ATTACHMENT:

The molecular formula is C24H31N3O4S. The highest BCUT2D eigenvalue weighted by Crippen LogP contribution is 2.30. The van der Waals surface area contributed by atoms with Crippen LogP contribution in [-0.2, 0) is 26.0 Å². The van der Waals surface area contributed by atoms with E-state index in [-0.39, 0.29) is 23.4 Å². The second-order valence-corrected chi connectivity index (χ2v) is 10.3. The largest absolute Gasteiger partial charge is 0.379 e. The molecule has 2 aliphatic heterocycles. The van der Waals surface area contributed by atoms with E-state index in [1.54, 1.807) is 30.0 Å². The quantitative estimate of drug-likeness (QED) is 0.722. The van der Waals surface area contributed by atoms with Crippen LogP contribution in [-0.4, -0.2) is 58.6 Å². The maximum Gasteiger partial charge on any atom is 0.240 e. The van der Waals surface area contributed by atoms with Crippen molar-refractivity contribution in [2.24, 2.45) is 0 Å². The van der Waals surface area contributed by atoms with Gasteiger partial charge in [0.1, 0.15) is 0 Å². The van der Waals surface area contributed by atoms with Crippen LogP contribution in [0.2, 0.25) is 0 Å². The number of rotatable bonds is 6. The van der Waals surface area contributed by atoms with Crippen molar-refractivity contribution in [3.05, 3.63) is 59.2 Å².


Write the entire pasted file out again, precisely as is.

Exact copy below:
The molecular formula is C24H31N3O4S. The highest BCUT2D eigenvalue weighted by Crippen LogP contribution is 2.30. The van der Waals surface area contributed by atoms with Crippen LogP contribution in [-0.2, 0) is 26.0 Å². The van der Waals surface area contributed by atoms with E-state index in [-0.39, 0.29) is 23.4 Å². The second-order valence-corrected chi connectivity index (χ2v) is 10.3. The largest absolute Gasteiger partial charge is 0.379 e. The molecule has 2 aliphatic heterocycles. The van der Waals surface area contributed by atoms with E-state index in [1.54, 1.807) is 30.0 Å². The quantitative estimate of drug-likeness (QED) is 0.722. The van der Waals surface area contributed by atoms with Crippen LogP contribution in [-0.4, -0.2) is 58.6 Å². The maximum Gasteiger partial charge on any atom is 0.240 e. The van der Waals surface area contributed by atoms with Crippen molar-refractivity contribution in [2.24, 2.45) is 0 Å². The van der Waals surface area contributed by atoms with Gasteiger partial charge in [0.1, 0.15) is 0 Å². The van der Waals surface area contributed by atoms with Crippen LogP contribution in [0.2, 0.25) is 0 Å². The number of rotatable bonds is 6. The van der Waals surface area contributed by atoms with Crippen molar-refractivity contribution in [3.05, 3.63) is 59.2 Å².